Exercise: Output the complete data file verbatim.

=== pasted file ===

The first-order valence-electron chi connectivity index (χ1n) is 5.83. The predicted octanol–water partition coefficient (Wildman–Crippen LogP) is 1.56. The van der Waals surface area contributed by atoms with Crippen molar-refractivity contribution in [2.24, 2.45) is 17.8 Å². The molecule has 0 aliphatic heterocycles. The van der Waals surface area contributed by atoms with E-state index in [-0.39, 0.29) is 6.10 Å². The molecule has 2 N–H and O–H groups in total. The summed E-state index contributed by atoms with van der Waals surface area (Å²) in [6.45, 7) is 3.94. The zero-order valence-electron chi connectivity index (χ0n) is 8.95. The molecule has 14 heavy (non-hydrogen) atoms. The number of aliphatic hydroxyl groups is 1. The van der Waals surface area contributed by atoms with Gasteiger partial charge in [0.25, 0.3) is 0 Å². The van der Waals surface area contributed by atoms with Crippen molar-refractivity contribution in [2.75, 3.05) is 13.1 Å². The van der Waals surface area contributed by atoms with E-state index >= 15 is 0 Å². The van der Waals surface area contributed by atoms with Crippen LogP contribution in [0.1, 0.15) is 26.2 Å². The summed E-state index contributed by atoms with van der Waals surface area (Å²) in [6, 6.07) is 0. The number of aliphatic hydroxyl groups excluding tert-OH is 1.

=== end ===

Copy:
The first-order valence-electron chi connectivity index (χ1n) is 5.83. The predicted octanol–water partition coefficient (Wildman–Crippen LogP) is 1.56. The van der Waals surface area contributed by atoms with Crippen molar-refractivity contribution in [2.24, 2.45) is 17.8 Å². The molecule has 0 aliphatic heterocycles. The van der Waals surface area contributed by atoms with E-state index in [-0.39, 0.29) is 6.10 Å². The molecule has 2 N–H and O–H groups in total. The summed E-state index contributed by atoms with van der Waals surface area (Å²) in [6.45, 7) is 3.94. The zero-order valence-electron chi connectivity index (χ0n) is 8.95. The molecule has 14 heavy (non-hydrogen) atoms. The number of aliphatic hydroxyl groups is 1. The van der Waals surface area contributed by atoms with Gasteiger partial charge in [0.25, 0.3) is 0 Å². The van der Waals surface area contributed by atoms with Crippen molar-refractivity contribution in [2.75, 3.05) is 13.1 Å². The van der Waals surface area contributed by atoms with E-state index >= 15 is 0 Å². The van der Waals surface area contributed by atoms with Crippen LogP contribution in [0.1, 0.15) is 26.2 Å². The summed E-state index contributed by atoms with van der Waals surface area (Å²) in [6, 6.07) is 0. The number of aliphatic hydroxyl groups excluding tert-OH is 1.